rainbow crossing design

Way back in 2019 – when we still had to Google the word ‘pandemic’ – a rainbow zebra crossing came to Wimbledon to celebrate Pride’s fiftieth anniversary. It hung around for a bit until some pesky roadworks swiped it from the space, but now it’s back, and this time it has an updated look that literally stops traffic.

The new rainbow stripes are the work of local designer Tami Sortman, who says she’s “beyond excited” about the new addition to the Karangahape streetscape. The crossing is part of the wider Karangahape Enhancement Project, which aims to preserve the area’s history while creating a roadscape that supports community and cultural needs. Go here https://creativecrosswalks.co.uk/

Designing a Rainbow: The Art and Science of Rainbow Crossing Installation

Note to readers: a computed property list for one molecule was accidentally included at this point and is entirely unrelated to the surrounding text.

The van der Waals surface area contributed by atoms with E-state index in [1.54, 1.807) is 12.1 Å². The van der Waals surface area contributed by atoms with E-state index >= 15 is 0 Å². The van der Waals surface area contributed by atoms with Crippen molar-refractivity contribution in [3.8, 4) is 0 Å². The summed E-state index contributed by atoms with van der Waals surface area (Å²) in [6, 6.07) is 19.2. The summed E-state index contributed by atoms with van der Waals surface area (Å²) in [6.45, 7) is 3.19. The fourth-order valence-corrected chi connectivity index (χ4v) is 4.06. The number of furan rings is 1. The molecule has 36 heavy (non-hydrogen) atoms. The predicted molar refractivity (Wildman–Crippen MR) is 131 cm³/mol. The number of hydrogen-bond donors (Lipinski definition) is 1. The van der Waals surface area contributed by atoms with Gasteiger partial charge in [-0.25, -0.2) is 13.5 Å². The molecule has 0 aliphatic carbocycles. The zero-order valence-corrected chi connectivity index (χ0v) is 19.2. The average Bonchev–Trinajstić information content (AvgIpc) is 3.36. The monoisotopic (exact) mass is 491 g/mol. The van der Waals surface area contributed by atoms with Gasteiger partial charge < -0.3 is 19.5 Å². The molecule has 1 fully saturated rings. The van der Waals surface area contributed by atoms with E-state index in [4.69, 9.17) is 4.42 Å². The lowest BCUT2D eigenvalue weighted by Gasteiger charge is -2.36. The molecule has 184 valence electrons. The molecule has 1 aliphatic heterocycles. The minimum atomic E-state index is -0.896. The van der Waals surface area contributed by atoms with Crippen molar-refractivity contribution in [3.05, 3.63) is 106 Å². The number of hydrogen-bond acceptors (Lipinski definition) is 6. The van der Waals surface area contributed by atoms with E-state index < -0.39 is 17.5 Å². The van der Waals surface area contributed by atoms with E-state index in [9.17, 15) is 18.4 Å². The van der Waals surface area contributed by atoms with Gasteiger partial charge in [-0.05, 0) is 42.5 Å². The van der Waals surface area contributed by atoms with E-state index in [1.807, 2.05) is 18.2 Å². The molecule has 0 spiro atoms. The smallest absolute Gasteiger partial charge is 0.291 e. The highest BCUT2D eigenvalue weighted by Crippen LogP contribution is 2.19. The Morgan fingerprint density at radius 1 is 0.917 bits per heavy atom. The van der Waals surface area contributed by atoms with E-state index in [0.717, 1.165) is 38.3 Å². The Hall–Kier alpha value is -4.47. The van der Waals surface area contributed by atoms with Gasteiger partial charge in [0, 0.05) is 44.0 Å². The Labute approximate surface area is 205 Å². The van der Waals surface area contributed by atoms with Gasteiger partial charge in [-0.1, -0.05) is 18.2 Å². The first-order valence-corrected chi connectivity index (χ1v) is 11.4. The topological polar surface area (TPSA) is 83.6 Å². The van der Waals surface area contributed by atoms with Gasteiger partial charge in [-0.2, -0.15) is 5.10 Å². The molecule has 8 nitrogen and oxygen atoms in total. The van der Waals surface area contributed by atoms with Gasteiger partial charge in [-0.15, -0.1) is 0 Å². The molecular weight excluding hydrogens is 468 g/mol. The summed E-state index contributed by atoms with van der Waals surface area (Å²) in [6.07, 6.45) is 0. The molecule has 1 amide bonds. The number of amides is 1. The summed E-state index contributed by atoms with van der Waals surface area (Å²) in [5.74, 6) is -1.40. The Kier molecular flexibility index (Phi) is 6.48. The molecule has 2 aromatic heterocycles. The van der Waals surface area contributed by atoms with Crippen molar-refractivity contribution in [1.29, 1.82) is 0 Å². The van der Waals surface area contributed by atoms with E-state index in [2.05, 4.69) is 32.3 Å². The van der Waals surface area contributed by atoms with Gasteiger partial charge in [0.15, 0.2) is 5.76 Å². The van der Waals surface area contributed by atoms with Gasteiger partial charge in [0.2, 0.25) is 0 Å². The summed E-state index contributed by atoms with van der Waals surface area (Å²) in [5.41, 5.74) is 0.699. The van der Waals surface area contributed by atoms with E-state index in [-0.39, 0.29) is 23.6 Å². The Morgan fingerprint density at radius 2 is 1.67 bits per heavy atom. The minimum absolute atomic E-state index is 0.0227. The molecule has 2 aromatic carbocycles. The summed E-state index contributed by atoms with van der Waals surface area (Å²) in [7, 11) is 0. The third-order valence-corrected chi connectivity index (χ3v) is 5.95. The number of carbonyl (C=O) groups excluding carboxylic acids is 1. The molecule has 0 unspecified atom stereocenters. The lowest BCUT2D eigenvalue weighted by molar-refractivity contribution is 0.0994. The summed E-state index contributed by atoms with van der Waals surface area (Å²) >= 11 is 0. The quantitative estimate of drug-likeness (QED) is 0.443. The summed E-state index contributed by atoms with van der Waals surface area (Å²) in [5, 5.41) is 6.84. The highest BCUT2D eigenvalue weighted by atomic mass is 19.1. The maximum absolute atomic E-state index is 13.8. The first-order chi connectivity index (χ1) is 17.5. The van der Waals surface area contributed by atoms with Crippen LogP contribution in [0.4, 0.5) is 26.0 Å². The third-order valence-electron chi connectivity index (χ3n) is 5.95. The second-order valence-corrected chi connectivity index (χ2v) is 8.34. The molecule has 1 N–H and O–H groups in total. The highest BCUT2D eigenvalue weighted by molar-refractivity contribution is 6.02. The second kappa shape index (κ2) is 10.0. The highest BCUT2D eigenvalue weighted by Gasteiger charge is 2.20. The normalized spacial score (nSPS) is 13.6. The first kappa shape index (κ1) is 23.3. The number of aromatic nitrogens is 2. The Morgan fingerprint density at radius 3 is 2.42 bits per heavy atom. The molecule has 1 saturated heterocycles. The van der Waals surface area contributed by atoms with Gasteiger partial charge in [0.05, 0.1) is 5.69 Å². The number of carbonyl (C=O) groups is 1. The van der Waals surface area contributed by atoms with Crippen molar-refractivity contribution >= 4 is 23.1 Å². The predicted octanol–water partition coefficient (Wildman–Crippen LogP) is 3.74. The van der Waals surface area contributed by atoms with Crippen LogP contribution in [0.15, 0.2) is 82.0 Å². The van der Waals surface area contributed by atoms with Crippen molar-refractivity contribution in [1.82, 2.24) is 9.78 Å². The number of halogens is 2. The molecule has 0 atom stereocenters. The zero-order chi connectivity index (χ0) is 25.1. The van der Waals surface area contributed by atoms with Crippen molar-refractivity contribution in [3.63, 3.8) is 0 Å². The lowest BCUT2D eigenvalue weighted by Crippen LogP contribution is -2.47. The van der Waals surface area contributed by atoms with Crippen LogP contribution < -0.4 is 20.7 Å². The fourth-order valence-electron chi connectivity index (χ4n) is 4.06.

A rainbow crossing isn’t the first to grace a street – a group of Sydney residents once chalked their own on Oxford Street, leading to the DIY Rainbow movement that continues today (more on them here). And there are countless other examples around the world: London’s rainbow crosswalk, for example, was inspired by the Rainbow Flag designed by Gilbert Baker, while Utrecht’s was the first rainbow crossing present on a military establishment.

But while rainbow crossings are a lovely idea in principle, they’re not without their critics. According to the Access Association – which promotes inclusive design – they’re not safe for disabled people, older people or children and could exacerbate hallucinations and psychosis in some users. So it’s important that these types of pedestrian crossings are legally enforceable and are obvious in their intention to motorists, cyclists and others.